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Have You Outgrown Your Manual Cash Forecasting Process?

Cash balance sheet

Steve Fulmer, Controller at South Mill Champs, is no stranger to using spreadsheets for cash forecasting, but he’ll be the first to tell you that it’s not an optimal method. He explains, “Excel is only as good for cash management as the information it has. Therefore, unless the spreadsheet is constantly updated with the latest data, it’s very limiting.”

Many businesses start off using this method, but as the organization grows, what wasn’t a major time and labor sink previously goes on to become just that. In fact, spreadsheets make what should be a straightforward enough task anything but that. You’re not only limiting insight into your cash position — you’re managing a lot of manual work.

First, if you have multiple bank accounts, the task of downloading your statements from each of them can be highly time-consuming. Once you have the data, you then need to load it all into your spreadsheet. Formatting all the different downloads to ensure consistency when importing may require manual tweaking and opens the door to potential errors.

Next, you’ll need to analyze the information and reconcile it. Any discrepancies need to be resolved in order to get sufficiently accurate data to work with. This can also eat up a lot of time, and you’ll probably find yourself frustrated and rushed, trying to get past this step to the real business of cash flow monitoring and reporting. This is a process ripe for error.

Cash receipts, Fulmer says, are a notable example of what can go wrong by using this method: “If you estimate your cash receipts for a week to be X dollars and you use that information to purchase a piece of equipment — and then the actual receipts come in much lower than anticipated— you might be in a bad cash position for a while.”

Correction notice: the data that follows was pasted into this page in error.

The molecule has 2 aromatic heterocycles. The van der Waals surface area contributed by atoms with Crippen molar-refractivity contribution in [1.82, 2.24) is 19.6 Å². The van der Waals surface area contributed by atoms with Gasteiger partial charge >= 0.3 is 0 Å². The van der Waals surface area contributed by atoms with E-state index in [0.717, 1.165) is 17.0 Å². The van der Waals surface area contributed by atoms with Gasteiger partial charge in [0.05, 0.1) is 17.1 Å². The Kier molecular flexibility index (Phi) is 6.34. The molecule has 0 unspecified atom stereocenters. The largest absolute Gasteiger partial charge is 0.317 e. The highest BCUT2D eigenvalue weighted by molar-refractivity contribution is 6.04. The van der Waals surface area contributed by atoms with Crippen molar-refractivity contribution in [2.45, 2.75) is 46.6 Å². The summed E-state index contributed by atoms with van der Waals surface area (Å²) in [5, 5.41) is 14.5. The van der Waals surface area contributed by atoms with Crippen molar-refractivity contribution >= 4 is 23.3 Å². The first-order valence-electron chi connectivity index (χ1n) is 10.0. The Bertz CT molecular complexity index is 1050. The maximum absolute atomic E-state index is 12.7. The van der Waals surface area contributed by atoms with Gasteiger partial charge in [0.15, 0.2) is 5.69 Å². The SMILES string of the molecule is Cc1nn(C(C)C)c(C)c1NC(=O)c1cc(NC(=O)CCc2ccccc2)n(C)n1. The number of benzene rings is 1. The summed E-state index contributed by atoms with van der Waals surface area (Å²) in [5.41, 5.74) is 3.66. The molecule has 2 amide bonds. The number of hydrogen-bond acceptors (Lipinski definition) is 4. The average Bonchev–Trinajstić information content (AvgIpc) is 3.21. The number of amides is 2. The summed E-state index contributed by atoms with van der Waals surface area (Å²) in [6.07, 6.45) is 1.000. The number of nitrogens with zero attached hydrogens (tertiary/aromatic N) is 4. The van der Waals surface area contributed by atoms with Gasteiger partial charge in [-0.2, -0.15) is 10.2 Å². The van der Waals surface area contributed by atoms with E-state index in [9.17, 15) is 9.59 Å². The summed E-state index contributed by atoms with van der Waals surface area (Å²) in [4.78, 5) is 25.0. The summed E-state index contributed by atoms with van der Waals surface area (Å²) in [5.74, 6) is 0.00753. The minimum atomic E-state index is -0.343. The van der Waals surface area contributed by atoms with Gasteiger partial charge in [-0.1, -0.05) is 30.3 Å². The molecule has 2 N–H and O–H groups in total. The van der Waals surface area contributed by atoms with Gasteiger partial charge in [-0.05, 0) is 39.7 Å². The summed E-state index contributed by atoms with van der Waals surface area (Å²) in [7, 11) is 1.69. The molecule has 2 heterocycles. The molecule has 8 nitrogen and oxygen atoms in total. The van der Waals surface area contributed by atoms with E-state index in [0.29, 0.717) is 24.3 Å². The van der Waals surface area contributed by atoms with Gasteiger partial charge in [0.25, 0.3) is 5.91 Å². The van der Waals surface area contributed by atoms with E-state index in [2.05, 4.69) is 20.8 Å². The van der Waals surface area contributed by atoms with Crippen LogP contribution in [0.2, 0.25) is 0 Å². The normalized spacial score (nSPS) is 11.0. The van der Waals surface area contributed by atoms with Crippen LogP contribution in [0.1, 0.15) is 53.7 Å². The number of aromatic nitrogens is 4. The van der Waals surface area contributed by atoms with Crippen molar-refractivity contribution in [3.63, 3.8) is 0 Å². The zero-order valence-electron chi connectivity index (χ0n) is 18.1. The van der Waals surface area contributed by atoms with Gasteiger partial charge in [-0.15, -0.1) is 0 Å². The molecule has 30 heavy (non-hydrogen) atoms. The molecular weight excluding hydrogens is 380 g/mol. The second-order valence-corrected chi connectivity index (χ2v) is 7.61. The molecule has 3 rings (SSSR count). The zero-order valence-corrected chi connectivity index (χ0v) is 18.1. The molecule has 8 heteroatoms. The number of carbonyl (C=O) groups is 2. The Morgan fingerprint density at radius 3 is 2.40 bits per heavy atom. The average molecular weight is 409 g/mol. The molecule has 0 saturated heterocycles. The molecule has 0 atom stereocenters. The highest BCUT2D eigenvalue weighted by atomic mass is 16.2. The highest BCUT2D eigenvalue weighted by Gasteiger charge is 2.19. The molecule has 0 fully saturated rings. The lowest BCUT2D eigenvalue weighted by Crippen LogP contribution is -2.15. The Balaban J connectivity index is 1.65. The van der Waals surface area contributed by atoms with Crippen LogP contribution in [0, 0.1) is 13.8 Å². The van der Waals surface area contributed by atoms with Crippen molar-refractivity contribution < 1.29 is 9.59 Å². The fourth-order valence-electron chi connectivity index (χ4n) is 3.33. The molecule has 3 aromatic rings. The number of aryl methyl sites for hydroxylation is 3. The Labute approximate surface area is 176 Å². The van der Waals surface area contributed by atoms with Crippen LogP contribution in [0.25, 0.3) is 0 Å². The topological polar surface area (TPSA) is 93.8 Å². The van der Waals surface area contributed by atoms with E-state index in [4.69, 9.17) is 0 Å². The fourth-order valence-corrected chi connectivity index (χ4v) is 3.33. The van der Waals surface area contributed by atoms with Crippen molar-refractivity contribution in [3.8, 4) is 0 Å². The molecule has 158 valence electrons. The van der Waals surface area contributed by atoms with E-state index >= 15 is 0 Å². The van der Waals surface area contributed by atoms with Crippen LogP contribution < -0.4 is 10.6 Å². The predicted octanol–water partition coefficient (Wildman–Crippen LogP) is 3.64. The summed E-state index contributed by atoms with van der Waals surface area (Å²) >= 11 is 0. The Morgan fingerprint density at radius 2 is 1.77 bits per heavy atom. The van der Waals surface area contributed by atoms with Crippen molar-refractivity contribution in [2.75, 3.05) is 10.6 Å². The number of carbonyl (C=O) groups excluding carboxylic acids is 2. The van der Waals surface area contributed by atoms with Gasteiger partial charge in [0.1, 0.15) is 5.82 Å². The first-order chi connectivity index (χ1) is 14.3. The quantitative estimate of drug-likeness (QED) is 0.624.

Spending many hours each month doing what amounts to mistake-prone, manual work takes time away from your fundamental job — the important cash analysis that contributes to the growth and success of the business. And it’s also likely that you’re not really seeing the bigger financial picture.

A Quick Quiz

If this sounds all too familiar, ask yourself these six questions.

  1. Do you constantly worry about your cash position because you don’t have sufficient insight into it?
  2. Do many different people manipulate the same spreadsheet during the reconciliation process?
  3. Are you concerned about errors in your data collection and analysis processes?
  4. Do you and your team end up spending a lot of effort tweaking data from multiple sources? Is this process becoming increasingly time-consuming?
  5. Is the thought of an audit, either internal or external, stress-inducing? Are you concerned there may be irregularities in your books or compliance issues hidden there?
  6. Are you worried about the security of your data and the risk of fraud or information theft?

If you answered yes to one or more of these, it may be time to move beyond manual cash management to an automated system. Your objective is a well-executed risk management strategy that’s informed by streamlined cash analysis reporting. However, achieving this is impeded by burdensome processes that are inefficient, time-consuming, risky and potentially inaccurate — where the prep is more time-consuming and labor intensive than the effort actually spent on the ultimate goal.